Thousands of families in Fiji are homeless after the destructive tropical cyclone Winston hit over the weekend – and emergency shelter is a critical priority, according to Habitat for Humanity.
Staff at the organisation’s local ReStore charity stores had made urgent provisions so people can choose to make a donation at the checkout to its disaster response fund.
Chief executive Claire Szabo said in Fiji at least 150 houses had been destroyed, 87 damaged, and reports were coming in that whole villages had been completely devastated on outer islands.
“There is a critical and urgent need to help provide shelter for the families of Fiji,” she said.
“Habitat has been on the ground in Fiji for 25 years, and we are continuing to respond now. The immediate provision of shelter is a priority, and our disaster response specialists are there. We need donations. And when the time comes, we will be there to help families repair or rebuild cyclone-resilient homes.”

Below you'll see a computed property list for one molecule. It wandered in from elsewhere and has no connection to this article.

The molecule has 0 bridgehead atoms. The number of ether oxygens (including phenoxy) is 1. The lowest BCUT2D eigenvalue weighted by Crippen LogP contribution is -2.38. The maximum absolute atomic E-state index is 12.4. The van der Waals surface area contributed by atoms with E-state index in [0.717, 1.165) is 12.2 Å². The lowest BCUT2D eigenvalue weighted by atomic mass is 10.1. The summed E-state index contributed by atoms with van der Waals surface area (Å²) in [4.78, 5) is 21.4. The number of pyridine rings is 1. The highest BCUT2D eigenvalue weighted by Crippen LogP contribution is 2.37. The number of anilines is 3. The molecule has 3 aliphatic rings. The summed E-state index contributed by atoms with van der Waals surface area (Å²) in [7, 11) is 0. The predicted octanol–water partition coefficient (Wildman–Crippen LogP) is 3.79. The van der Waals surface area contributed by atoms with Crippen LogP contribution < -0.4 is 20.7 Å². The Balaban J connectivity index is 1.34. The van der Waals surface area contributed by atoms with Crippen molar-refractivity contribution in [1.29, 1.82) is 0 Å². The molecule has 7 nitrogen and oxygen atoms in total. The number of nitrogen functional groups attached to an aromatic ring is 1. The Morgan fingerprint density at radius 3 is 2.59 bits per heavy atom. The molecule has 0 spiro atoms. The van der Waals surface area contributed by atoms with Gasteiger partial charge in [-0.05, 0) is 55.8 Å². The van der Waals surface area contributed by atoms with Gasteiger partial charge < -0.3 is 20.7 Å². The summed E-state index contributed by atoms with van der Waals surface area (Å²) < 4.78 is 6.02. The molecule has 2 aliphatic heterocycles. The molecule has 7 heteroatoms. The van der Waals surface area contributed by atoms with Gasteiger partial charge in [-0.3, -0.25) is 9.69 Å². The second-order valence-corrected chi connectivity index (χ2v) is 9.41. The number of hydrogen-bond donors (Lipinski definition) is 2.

“So far, we know that sadly, people’s lives have been lost. There are more than 8000 people currently sheltering in evacuation centres. And before the cyclone, more than 140,000 Fijiian people were living in substandard homes – it will take us some weeks to fully understand the damage.”
The Fijian National Disaster Management Office had also warned that thousands of houses across Fiji may need to be demolished as a result of the cyclone damage. Ms Szabo said many people had a strong connection with Fiji, and would be in a position where they were seeking a tangible way to help.
“Habitat for Humanity ReStores are taking donations at the checkout, and also welcoming donations of quality used goods which will help to fund Habitat’s action in Fiji.”
People wishing to support Habitat for Humanity provide shelter to families in Fiji can make donation at the ReStore, or online at habitat.org.nz/donate.
Cyclone Winston ravaged Fiji’s islands on 20 and 21 February 2016, destroying and damaging homes. 21 people have been confirmed dead, and four are missing. It is one of the most severe to have hit the South Pacific.